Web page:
Sweet and fruity (...pineapple? OK, I'll go along with that) opening salvo that quickly gives way to strong chypre notes and a wonderfully lasting and potent patchouli and moss drydown. The really nice thing about LpH is the lingering sweetness of the opening blast that remains well past the point in other fragrances when top- and middle-notes have faded to memory. I can't stop smelling my wrist, even five hours after moderate application. Great endurance and sillage.
lapidus pour homme is a good & lasting scent. it's a strong fresh off the shower scent so it's best to use it in moderation. otherwise, you & your companion will get a headache.
LpH has the strongest opening of all the scents I ever tried in my life, to such a point that I felt upon application that I doused in it unvoluntarily, with the added disgrace that I find the inital notes offputting. Of course, the first time I tried it I simply rejected it without much ado, but retrial made me discover a unique scent in this era of raquitic, squalid and characterless scents.
Top notes are descirbed as pinapple. Albeit listed in the pyramid, I cannot identify these first accords with this note, unless we are dealing with a very sharp, synthetic kind of aromachemical resembling it: to my nose, this feels like a mixture between aniseed and lemon. From then on, it evolves in a flowery way along the top notes, these playing the role of a leitmotiv - jasmine and roses accords are clearly perceptible, soothing LpH's initial boldness and turning it into a scent along the lines of classical accords I found in what used to be femenine scents dating from mid XX century. As a point in case, I recall analogies in this sense betwee TLpH, YSL's Kouros and Balenciaga pour Homme: even thought present time masculines, there are flowery notes mixed with animalic accords I had the chance of identifying in some women's forgotten classics - to be more precise, Schiaparelli's Shocking and Pucci's Vivara.
Of course, for many this would mean Ted Lapidus is dated and "old - lady" like. Not for me, I enjoy this boldness and complexity, so rare to find among contemporary designer and drugstores scents. So, if unsure about this one, play safely: test before buying, not once, but many times.
Wow! This is good stuff, if you like rose and patchouli and honey that is. It reminds me of Acteur from Azzaro though they are not similar at all: they both transport me to India almost instantly. What it is similar to is Calvin by Calvin Klein, another awesome oldie though pricey and hard to find. Calvin is decidedly cleaner and a bit blue, while Lapidus is red, dark red. Lapidus is very strong, manly and deep, perfect for a winter fragrance thats different from the usual fall/winter spice and pine sort.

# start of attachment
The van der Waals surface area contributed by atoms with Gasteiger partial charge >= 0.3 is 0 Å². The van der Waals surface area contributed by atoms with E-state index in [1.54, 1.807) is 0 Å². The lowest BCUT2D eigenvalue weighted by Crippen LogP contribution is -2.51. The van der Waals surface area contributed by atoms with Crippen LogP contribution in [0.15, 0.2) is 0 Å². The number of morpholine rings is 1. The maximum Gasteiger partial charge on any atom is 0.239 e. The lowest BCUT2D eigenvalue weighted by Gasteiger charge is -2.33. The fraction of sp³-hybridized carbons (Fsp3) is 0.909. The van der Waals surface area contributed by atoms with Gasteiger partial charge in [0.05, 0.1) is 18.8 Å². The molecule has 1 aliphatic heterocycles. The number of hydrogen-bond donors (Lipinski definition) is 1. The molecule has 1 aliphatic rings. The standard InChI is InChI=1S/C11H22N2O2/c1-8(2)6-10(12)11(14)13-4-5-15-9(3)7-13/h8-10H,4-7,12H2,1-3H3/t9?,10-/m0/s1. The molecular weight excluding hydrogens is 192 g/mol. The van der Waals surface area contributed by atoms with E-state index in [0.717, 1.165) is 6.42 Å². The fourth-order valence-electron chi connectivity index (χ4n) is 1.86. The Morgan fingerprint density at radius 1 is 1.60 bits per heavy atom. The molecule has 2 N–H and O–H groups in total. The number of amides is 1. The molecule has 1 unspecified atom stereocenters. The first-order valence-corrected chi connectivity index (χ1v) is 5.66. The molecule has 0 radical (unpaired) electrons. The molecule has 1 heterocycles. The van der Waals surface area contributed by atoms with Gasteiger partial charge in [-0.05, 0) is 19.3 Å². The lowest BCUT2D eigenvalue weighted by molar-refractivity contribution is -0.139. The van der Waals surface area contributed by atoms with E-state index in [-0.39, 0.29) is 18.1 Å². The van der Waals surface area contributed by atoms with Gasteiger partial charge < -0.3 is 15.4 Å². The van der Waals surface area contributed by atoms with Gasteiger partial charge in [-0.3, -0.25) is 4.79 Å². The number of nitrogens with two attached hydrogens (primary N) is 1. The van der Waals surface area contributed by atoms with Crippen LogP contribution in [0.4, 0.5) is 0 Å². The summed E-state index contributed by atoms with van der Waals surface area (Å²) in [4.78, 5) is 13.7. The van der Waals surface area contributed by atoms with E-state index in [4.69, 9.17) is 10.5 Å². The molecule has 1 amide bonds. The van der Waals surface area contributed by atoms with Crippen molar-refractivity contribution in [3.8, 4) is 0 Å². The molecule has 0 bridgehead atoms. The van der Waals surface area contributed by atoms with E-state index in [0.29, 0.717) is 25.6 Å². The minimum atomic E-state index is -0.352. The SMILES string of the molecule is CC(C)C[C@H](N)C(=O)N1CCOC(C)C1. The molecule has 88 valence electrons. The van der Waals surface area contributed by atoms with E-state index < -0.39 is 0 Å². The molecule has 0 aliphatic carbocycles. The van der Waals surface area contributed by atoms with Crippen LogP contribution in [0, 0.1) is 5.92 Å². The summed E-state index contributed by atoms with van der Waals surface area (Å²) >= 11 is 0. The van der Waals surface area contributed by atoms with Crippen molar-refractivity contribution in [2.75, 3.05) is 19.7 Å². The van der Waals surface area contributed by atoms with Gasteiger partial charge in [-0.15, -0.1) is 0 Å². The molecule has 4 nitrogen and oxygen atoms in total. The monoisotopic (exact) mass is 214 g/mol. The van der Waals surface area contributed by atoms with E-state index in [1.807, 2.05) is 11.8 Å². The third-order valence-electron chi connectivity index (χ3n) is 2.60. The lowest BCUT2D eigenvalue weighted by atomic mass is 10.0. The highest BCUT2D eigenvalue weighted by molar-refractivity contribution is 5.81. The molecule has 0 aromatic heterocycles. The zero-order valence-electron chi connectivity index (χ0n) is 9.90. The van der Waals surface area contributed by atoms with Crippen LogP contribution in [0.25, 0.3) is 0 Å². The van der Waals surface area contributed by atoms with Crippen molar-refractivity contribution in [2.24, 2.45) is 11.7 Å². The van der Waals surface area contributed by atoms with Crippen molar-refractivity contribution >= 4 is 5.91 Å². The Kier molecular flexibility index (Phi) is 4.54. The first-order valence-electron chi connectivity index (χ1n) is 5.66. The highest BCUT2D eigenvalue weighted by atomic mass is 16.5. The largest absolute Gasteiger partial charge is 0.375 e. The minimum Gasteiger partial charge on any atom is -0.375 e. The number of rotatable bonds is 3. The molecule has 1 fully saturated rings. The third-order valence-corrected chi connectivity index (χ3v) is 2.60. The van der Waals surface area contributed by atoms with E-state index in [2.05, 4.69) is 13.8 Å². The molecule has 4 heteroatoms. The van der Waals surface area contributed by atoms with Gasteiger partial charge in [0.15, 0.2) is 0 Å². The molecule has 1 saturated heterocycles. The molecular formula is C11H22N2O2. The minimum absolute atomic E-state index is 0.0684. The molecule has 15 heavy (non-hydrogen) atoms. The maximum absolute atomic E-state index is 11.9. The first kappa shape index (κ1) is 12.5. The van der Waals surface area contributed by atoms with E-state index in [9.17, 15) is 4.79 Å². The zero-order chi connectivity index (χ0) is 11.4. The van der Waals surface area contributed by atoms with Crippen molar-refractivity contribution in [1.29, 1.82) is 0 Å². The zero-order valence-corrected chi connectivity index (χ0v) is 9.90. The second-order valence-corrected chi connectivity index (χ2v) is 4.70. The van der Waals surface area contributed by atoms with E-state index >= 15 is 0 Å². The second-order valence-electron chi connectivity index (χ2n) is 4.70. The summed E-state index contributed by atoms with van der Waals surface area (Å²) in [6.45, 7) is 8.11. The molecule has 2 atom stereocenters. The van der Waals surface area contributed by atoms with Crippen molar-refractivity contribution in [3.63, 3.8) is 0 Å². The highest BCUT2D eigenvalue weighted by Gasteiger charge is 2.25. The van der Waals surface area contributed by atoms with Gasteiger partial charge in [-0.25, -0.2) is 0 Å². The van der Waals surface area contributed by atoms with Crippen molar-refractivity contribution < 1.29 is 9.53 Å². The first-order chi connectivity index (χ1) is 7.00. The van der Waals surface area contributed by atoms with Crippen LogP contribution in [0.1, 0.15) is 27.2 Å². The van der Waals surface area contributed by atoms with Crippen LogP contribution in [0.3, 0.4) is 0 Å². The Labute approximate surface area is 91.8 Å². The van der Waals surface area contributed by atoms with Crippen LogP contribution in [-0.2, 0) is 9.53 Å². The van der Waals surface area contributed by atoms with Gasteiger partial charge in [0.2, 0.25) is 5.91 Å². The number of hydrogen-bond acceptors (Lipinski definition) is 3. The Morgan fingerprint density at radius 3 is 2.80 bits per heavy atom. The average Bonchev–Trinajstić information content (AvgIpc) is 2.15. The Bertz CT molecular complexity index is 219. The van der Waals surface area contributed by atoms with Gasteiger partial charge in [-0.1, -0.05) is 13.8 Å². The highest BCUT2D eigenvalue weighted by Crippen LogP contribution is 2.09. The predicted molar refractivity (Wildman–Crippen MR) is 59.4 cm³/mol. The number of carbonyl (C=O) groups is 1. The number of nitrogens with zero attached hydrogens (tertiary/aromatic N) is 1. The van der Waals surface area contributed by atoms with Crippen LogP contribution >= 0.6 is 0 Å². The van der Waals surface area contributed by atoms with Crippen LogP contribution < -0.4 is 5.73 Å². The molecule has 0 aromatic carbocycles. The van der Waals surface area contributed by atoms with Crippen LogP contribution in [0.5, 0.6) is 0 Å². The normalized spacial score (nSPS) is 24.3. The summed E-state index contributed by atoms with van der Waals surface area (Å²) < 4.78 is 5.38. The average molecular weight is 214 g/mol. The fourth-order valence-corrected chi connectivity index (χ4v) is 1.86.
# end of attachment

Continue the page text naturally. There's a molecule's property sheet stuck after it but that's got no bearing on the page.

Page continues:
If you are into sillage and presence, and want something somewhat unique considering current offerings, Lapidus is your frag. The price is very attractive as well.
The saying that one should never judge a book by its cover applies equally to fragrances: never judge a perfume by its top notes. If I were to judge every scent by its opening accord, I'd be missing out on gems like Lapidus Pour Homme - the somewhat annoying and misplaced pineapple note in the opening of LPH does not prepare you for the macho Powerhouse Assault that comes later on. If your experience in the world of fragrance is limited mainly to what has been popular for the past ten or fifteen years, Lapidus Pour Homme is going to smell like it's from the planet Saturn. This one is different for sure.
First off, this is superstrong, with sillage and longevity possibly exceeding Kouros'. Though I love this scent, this could be a hard one to wear as a signature scent. You'd have olfactory fatigue all the time if you did.
Most importantly, LpH just smells strange, mysterious, dark and dusky. Chypres typically have a mossy, green-smelling base, but LpH is no typical chypre. Sure, it has a green, mossy base, but this base is a cold, dark green moss, with plenty of earthy patchouli and what smells like dark leather to make the whole effect even duskier. The whole feel of this fragrance is stark, brooding and earthy. I found this fragrance absolutely fascinating.
I give Lapidus Pour Homme two very enthusiastic thumbs up.
MY RATING: 8.5/10
09th September, 2009 (last edited: 08th July, 2010)
I'm so glad that I finally mustered up the courage to order a sample of this. I am delighted to have sampled it, and I'm planning to get a bottle soon. This fragrance is absolutely enchanting! From my first sniff from the edge of the sample vial lip, I knew I was going to like this fragrance. The pineapple and lemon are immediately recognizable in the opening. If you are not experiencing this, then you're missing a big part of the scent's presentation; I strongly urge you to sniff again! But despite the pineapple and lemon, you can also smell the underlying warmth of flowers with a certain sweetness - the honey! What a beautiful note to add to a fragrance when used judiciously. Its such a familiar and natural way to add sweetness without being synthetic or unimaginative like adding vanilla. Finally, it dries down to a deep, damp, woody base of patchouli and sandalwood. I read that one must love patchouli to enjoy this fragrance. Well, I didn't know that I love patchouli but I guess I do now! This dry-down gives the fragrance an air of sophistication and prestige that relegates it to those instances when you want to walk around like you own the place. This fragrance makes me feel like I'm destined for royalty!!! I love it!